We arrived in Santa Cruz before we expected to, so going into the city we had no idea what to expect. At 5am in the bus station we looked up a cheap hostel in the guidebook and then a map to see how far away it was. It was a little over 2km to central Santa Cruz, a walk we were getting used to after swearing off taxis to save money.
The first thing we noticed was the heat and humidity-very tropical-feeling. Sweat poured off our bodies but we made the walk fine with help from the extra near-sea-level oxygen. After checking in and leaving our bags, we went exploring. There were very few backpackers compared to what we had gotten used to in the rest of Bolivia. This was a nice change since sometimes the places that have to deal with less gringos treat the ones they do meet a little bit better. We found a lady selling soft-serve ice cream, the best soft-serve we have had in South America. At first it was super hard to even understand what people were saying because of their super-strange accents. So many words that were supposed to end in ‘s’ somehow had the ‘s’ omitted. But, as in every new place, we got the hang of it eventually and their speech started to make some sense.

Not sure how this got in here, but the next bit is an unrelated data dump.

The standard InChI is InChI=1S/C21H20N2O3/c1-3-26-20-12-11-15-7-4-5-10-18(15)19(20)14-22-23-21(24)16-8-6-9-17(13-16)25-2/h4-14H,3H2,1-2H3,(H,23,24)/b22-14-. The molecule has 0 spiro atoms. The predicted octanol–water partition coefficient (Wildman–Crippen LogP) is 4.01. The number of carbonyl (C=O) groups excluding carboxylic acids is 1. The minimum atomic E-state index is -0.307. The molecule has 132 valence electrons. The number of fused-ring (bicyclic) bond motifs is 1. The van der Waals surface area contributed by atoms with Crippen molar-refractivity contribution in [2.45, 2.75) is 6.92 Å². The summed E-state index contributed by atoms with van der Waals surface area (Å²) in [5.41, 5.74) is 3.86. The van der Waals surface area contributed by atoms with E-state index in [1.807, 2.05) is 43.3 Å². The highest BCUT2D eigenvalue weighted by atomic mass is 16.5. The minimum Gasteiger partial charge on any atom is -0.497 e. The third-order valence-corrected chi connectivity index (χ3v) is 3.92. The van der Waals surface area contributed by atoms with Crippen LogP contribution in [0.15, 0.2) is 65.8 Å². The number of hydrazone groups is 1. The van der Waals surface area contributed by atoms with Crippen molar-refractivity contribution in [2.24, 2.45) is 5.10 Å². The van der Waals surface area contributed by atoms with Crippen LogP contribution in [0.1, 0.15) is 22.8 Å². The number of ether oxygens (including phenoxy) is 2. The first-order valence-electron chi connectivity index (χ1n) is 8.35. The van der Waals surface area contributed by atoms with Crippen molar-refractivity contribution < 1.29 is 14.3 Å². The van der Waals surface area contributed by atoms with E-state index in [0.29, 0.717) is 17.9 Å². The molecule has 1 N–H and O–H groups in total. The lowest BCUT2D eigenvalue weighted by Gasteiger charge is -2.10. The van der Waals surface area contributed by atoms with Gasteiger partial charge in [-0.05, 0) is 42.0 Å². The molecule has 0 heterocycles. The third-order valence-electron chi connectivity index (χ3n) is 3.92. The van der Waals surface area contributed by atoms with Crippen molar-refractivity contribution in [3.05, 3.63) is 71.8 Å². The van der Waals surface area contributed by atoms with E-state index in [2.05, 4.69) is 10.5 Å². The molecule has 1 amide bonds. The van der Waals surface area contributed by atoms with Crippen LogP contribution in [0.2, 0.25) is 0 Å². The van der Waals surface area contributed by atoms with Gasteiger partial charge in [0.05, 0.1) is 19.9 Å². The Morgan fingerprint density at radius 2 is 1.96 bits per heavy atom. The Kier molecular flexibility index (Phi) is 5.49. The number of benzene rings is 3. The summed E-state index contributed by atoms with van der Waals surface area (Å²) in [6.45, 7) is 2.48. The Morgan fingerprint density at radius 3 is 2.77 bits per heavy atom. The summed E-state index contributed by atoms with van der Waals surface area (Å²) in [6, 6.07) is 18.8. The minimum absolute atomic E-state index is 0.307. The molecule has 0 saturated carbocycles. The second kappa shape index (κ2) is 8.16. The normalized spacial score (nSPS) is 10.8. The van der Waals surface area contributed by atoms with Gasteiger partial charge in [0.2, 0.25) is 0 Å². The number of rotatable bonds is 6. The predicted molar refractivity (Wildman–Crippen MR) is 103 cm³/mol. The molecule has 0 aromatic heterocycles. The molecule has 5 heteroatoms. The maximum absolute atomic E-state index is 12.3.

For being the largest city in Bolivia, Santa Cruz had the feel of a sleepy jungle town. Everyone moved at a slowish pace that was refreshing after places like La Paz where there is so much pushing and shoving. All the buildings were also only a few stories high with only a couple of skyrise apartments breaking the overall flatness of the city. We kept on the lookout for sloths in the trees, as supposedly there are a few left in the city despite the relocation of most. Our last day we spent hanging out in the central plaza, Plaza 24 de Septiembre, watching old men play chess and shoeshiners on their knees polishing already-shiny shoes. About once per hour there would be a blast of rain that would last just long enough to clear the park and then the sun would quickly return, sometimes bringing perfect rainbows.
Santa Cruz is definitely different than other Bolivian cities and we can see why it is said to be “more Brazilian than Bolivian”. More tropical, less hurried, and in general easy to get around in, we were glad to have raveled the extra distance to check out Bolivia’s most-populated city.